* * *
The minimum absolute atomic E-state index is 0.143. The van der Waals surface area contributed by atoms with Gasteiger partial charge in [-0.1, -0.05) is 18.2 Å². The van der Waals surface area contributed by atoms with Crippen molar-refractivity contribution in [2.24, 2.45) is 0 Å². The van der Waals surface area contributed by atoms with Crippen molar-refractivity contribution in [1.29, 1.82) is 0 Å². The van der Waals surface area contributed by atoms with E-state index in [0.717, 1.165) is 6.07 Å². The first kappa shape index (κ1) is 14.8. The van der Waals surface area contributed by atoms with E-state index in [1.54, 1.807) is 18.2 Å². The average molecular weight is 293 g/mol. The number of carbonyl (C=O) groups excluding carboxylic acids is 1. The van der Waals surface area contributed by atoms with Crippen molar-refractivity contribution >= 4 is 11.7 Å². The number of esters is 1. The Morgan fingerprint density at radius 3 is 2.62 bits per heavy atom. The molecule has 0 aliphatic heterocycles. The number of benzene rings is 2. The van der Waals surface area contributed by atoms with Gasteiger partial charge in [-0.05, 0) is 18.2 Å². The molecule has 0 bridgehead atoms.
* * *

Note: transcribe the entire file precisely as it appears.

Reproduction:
The minimum absolute atomic E-state index is 0.143. The van der Waals surface area contributed by atoms with Gasteiger partial charge in [-0.1, -0.05) is 18.2 Å². The van der Waals surface area contributed by atoms with Crippen molar-refractivity contribution in [2.24, 2.45) is 0 Å². The van der Waals surface area contributed by atoms with Crippen molar-refractivity contribution in [1.29, 1.82) is 0 Å². The van der Waals surface area contributed by atoms with E-state index in [0.717, 1.165) is 6.07 Å². The first kappa shape index (κ1) is 14.8. The van der Waals surface area contributed by atoms with E-state index in [1.54, 1.807) is 18.2 Å². The average molecular weight is 293 g/mol. The number of carbonyl (C=O) groups excluding carboxylic acids is 1. The van der Waals surface area contributed by atoms with Crippen molar-refractivity contribution >= 4 is 11.7 Å². The number of esters is 1. The Morgan fingerprint density at radius 3 is 2.62 bits per heavy atom. The molecule has 0 aliphatic heterocycles. The number of benzene rings is 2. The van der Waals surface area contributed by atoms with Gasteiger partial charge in [-0.05, 0) is 18.2 Å². The molecule has 0 bridgehead atoms.